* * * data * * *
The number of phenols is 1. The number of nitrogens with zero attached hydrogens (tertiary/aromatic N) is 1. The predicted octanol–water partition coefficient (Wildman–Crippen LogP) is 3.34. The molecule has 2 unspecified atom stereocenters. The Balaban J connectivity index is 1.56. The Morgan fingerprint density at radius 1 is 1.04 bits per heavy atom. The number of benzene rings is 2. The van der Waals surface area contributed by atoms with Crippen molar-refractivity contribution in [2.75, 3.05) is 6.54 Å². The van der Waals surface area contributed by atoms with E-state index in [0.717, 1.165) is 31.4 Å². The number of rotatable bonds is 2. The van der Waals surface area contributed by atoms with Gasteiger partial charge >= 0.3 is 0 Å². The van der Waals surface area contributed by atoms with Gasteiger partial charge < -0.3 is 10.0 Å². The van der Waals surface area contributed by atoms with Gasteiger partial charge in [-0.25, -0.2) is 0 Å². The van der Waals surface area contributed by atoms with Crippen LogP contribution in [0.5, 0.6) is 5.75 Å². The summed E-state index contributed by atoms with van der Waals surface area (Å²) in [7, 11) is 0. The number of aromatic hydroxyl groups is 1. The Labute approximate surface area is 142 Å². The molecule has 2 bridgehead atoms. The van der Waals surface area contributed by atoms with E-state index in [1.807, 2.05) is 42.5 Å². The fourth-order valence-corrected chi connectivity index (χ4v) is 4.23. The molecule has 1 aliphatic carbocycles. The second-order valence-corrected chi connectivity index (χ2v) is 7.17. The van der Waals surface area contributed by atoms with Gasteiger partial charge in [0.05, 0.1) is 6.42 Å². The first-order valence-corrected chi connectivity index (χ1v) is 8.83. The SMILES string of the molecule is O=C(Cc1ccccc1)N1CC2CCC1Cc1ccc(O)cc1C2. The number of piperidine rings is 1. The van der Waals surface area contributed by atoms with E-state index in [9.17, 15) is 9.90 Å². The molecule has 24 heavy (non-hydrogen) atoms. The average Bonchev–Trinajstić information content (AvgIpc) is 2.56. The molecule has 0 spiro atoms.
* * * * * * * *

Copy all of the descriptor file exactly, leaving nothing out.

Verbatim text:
The number of phenols is 1. The number of nitrogens with zero attached hydrogens (tertiary/aromatic N) is 1. The predicted octanol–water partition coefficient (Wildman–Crippen LogP) is 3.34. The molecule has 2 unspecified atom stereocenters. The Balaban J connectivity index is 1.56. The Morgan fingerprint density at radius 1 is 1.04 bits per heavy atom. The number of benzene rings is 2. The van der Waals surface area contributed by atoms with Crippen molar-refractivity contribution in [2.75, 3.05) is 6.54 Å². The van der Waals surface area contributed by atoms with E-state index in [0.717, 1.165) is 31.4 Å². The number of rotatable bonds is 2. The van der Waals surface area contributed by atoms with Gasteiger partial charge >= 0.3 is 0 Å². The van der Waals surface area contributed by atoms with Gasteiger partial charge < -0.3 is 10.0 Å². The van der Waals surface area contributed by atoms with Gasteiger partial charge in [-0.25, -0.2) is 0 Å². The van der Waals surface area contributed by atoms with Crippen LogP contribution in [0.5, 0.6) is 5.75 Å². The summed E-state index contributed by atoms with van der Waals surface area (Å²) in [7, 11) is 0. The number of aromatic hydroxyl groups is 1. The Labute approximate surface area is 142 Å². The molecule has 2 bridgehead atoms. The van der Waals surface area contributed by atoms with E-state index in [1.807, 2.05) is 42.5 Å². The fourth-order valence-corrected chi connectivity index (χ4v) is 4.23. The molecule has 1 aliphatic carbocycles. The second-order valence-corrected chi connectivity index (χ2v) is 7.17. The van der Waals surface area contributed by atoms with Gasteiger partial charge in [0.05, 0.1) is 6.42 Å². The first-order valence-corrected chi connectivity index (χ1v) is 8.83. The SMILES string of the molecule is O=C(Cc1ccccc1)N1CC2CCC1Cc1ccc(O)cc1C2. The number of piperidine rings is 1. The van der Waals surface area contributed by atoms with E-state index in [9.17, 15) is 9.90 Å². The molecule has 24 heavy (non-hydrogen) atoms. The average Bonchev–Trinajstić information content (AvgIpc) is 2.56. The molecule has 0 spiro atoms.